“There was a time that you knew these five were with the mayor and these four weren't," Dowd says. "You don't have that now, and I think that's pretty important. I don't see the middle as a bad place. I see it as a way of being reasonable and considered, deliberate and open-minded, and not ideological and locked into a way of thinking.
"When is the last time that you were able to sit in a city-council meeting and honestly not know which way the votes were going to go? I think it's great for the process."
But Pat Dowd has accused fellow Council persons of “dirty politics” and “dishonesty”. He is raising his voice (so I am told), showing his passion for his position. But that could be viewed as contempt for someone else’s position, maybe everyone else's position. He appears to be burning bridges, getting a reputation not as an independent thinker but as a contrarian.
Look, I am the last person to disagree with the idea that each issue should be viewed on its merits. I think that each issue should have at least some discussion, possibly an argument, as long as all sides agree to be civil and logical. If your position is based on fact, if you can advocate the logic of your position thoughtfully and persuasively, then you should win supporters. After all, City Council is a place where you have the time and resources to lay out your case (the "Twelve Angry Men" fantasy).
But Council persons are political animals. Their voters may believe that their street should be paved or their local police station should be re-opened or what have you. If you always vote against the Council representative from the West End (for example) when he proposes these things, after a while (s)he is going to take it personally, and start voting against you reflexively, no matter how logical your position. So you need to cultivate allies, especially on a closely divided Council. Ideological purity is nice and all, but tough to explain to voters. Even tougher when City Council seems bogged down in minutia, when the City plunges further into debt and the pension funds fall further behind.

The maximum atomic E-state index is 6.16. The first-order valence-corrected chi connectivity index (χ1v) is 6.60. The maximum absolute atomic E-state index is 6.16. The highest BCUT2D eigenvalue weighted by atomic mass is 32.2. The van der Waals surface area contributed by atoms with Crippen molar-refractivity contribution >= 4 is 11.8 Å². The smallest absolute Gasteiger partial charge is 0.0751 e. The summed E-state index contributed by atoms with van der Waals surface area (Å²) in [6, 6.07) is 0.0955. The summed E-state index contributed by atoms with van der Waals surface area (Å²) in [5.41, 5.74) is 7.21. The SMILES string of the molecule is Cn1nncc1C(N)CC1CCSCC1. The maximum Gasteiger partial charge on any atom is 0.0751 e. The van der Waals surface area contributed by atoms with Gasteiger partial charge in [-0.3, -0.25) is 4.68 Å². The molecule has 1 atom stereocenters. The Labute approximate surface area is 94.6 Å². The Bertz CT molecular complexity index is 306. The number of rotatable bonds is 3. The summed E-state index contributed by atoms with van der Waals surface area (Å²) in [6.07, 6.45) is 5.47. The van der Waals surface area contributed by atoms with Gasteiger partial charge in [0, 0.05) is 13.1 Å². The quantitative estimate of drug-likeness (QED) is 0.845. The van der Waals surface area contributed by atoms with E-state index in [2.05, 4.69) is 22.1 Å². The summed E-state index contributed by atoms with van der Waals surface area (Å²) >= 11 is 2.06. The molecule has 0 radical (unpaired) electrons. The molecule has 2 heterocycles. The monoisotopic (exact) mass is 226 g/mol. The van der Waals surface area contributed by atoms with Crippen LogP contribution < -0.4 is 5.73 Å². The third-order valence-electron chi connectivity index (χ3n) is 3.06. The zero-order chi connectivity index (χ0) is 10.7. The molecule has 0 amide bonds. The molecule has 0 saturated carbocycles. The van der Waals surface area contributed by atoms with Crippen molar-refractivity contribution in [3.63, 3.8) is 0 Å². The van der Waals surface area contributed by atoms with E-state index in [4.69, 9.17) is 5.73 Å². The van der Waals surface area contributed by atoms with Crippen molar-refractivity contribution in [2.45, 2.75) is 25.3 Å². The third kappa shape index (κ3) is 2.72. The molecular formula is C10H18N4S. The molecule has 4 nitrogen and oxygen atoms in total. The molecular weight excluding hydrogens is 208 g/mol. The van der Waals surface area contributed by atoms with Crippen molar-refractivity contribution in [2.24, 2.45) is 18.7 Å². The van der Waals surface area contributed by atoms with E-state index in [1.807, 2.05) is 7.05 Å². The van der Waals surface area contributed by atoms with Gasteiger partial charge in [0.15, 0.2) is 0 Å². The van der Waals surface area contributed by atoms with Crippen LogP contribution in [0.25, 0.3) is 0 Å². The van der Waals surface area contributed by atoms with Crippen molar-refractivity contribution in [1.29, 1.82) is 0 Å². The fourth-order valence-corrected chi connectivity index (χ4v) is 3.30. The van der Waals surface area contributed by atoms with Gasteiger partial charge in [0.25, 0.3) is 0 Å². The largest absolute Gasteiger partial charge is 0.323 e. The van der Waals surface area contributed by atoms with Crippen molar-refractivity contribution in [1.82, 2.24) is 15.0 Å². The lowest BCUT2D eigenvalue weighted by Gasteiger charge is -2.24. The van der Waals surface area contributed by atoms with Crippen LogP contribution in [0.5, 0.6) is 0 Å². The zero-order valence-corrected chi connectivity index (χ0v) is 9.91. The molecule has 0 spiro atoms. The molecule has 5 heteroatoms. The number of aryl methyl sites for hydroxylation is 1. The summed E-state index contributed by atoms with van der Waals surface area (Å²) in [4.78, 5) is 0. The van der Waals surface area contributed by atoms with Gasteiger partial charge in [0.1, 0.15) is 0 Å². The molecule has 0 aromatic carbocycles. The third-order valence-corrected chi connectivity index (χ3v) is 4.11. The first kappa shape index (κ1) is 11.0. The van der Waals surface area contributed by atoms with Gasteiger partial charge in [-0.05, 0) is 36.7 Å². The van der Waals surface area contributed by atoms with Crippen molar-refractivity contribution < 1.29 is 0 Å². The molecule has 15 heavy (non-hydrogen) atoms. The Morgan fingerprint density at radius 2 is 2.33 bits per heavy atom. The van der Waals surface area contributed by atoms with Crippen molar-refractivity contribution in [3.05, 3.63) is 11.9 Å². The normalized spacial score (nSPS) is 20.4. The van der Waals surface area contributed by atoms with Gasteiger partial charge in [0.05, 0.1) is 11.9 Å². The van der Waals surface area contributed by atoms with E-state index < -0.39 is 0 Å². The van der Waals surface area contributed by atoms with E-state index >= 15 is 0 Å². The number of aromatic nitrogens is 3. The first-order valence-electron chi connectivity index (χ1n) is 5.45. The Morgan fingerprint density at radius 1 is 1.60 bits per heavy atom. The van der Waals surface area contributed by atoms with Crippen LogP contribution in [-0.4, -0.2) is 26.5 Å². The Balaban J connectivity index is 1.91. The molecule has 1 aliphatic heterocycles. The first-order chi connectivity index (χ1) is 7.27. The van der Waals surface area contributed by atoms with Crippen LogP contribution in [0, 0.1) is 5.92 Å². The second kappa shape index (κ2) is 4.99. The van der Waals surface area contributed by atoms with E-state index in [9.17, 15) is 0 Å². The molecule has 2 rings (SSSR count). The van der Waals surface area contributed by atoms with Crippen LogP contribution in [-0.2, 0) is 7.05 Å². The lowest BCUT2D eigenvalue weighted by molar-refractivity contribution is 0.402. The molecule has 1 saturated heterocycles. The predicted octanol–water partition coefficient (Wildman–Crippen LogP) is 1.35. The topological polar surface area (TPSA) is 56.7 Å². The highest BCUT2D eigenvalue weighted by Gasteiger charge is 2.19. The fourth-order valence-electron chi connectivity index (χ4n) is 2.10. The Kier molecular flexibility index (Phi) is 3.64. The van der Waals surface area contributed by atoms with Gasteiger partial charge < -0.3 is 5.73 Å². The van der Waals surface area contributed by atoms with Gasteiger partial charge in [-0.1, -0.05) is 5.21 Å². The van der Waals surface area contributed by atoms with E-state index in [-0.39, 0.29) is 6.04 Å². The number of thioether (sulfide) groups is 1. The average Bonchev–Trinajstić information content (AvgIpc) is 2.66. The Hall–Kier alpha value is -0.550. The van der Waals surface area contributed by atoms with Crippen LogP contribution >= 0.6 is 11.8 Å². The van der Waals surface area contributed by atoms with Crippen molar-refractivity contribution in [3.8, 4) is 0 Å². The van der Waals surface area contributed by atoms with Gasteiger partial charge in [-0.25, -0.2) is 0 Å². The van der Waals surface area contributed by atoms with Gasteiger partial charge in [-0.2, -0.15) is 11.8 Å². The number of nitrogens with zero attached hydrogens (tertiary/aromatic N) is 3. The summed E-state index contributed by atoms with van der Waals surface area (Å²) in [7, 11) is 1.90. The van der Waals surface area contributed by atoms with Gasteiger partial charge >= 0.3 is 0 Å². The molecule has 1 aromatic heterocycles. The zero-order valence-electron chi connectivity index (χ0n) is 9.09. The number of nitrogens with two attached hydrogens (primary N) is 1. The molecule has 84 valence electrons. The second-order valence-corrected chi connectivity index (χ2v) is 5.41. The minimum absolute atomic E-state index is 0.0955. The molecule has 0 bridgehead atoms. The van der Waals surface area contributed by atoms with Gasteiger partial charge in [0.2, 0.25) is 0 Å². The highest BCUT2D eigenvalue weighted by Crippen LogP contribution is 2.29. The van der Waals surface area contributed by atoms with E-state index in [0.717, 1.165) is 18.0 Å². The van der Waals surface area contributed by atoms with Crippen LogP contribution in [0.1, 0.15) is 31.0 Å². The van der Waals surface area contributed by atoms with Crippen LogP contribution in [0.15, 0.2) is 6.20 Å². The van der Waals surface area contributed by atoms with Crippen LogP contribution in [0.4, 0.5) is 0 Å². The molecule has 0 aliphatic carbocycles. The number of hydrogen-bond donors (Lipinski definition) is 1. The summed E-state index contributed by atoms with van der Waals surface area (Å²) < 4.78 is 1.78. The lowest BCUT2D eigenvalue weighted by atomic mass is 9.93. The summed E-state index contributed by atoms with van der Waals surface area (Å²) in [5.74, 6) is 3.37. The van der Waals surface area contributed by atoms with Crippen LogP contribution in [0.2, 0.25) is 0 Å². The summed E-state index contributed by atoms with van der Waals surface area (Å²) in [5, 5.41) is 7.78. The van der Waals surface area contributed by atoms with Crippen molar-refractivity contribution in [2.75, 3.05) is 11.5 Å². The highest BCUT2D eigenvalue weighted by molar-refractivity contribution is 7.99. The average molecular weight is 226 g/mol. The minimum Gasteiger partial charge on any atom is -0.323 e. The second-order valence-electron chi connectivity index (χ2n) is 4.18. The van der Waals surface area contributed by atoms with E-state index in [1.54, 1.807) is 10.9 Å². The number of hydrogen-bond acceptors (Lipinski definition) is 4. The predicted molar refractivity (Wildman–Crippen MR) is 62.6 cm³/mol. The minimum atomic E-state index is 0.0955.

There is no shame in saying “I disagree with Mr. Shields, Mr. Burgess, Mr. Kraus and Mr. Peduto on this specific point, but I understand and agree with their larger intention, so I will vote with them.”. People may say you sold out, but they will understand why. And most will probably agree with you.
There is a District 7 town hall meeting tonight. I plan to attend to see what Dr Dowd has to say. This means I will miss the CityLive event, “Transportation Solutions for Our Region” tonight on the North Side (Hazlett Theatre). I hope someone asks about the price of diesel fuel and what PAT is doing about getting funding to cover it. And I hope someone suggests lowering fares and increasing routes. People need reasons to get out of their cars and get on the bus. The price of gas has gotten many people there (although it is now showing signs of falling due to demand, the right result but the wrong incentive). But others are only three quarters or halfway there. For the sake of our country and the future of the world, we each need to do what we can (says the guy who drove into work today: hey, at least my last tank-full was at 34 mpg, and I plan to ride in tomorrow. Gotta get home tonight for the Town Hall).